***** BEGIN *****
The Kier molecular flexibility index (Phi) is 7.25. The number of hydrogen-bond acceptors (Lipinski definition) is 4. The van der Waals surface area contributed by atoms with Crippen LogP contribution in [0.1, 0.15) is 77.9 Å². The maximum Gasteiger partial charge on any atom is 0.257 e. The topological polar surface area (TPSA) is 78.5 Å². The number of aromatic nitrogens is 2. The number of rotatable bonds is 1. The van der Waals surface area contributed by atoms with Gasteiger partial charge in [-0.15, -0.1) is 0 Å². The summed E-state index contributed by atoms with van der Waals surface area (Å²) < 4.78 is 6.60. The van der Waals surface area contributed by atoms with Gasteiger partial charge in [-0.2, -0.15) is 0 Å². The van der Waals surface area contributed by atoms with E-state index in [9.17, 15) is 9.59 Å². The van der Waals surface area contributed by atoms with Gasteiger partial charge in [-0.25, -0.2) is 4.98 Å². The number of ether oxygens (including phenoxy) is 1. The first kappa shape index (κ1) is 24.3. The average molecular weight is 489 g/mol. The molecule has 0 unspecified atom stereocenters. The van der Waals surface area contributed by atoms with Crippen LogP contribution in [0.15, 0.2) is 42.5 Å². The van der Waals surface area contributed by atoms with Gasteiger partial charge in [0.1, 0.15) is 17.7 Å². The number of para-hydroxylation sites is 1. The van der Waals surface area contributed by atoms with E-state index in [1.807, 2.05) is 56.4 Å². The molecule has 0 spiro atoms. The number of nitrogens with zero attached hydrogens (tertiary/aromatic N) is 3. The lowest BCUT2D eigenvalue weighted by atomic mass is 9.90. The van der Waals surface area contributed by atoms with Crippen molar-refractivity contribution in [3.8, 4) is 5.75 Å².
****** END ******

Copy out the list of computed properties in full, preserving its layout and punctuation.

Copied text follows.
The Kier molecular flexibility index (Phi) is 7.25. The number of hydrogen-bond acceptors (Lipinski definition) is 4. The van der Waals surface area contributed by atoms with Crippen LogP contribution in [0.1, 0.15) is 77.9 Å². The maximum Gasteiger partial charge on any atom is 0.257 e. The topological polar surface area (TPSA) is 78.5 Å². The number of aromatic nitrogens is 2. The number of rotatable bonds is 1. The van der Waals surface area contributed by atoms with Gasteiger partial charge in [-0.15, -0.1) is 0 Å². The summed E-state index contributed by atoms with van der Waals surface area (Å²) < 4.78 is 6.60. The van der Waals surface area contributed by atoms with Gasteiger partial charge in [-0.2, -0.15) is 0 Å². The van der Waals surface area contributed by atoms with E-state index in [9.17, 15) is 9.59 Å². The van der Waals surface area contributed by atoms with Gasteiger partial charge in [-0.25, -0.2) is 4.98 Å². The number of ether oxygens (including phenoxy) is 1. The first kappa shape index (κ1) is 24.3. The average molecular weight is 489 g/mol. The molecule has 0 unspecified atom stereocenters. The van der Waals surface area contributed by atoms with Crippen LogP contribution in [0.15, 0.2) is 42.5 Å². The van der Waals surface area contributed by atoms with Gasteiger partial charge in [0.1, 0.15) is 17.7 Å². The number of para-hydroxylation sites is 1. The van der Waals surface area contributed by atoms with E-state index in [1.807, 2.05) is 56.4 Å². The molecule has 0 spiro atoms. The number of nitrogens with zero attached hydrogens (tertiary/aromatic N) is 3. The lowest BCUT2D eigenvalue weighted by atomic mass is 9.90. The van der Waals surface area contributed by atoms with Crippen molar-refractivity contribution in [3.8, 4) is 5.75 Å².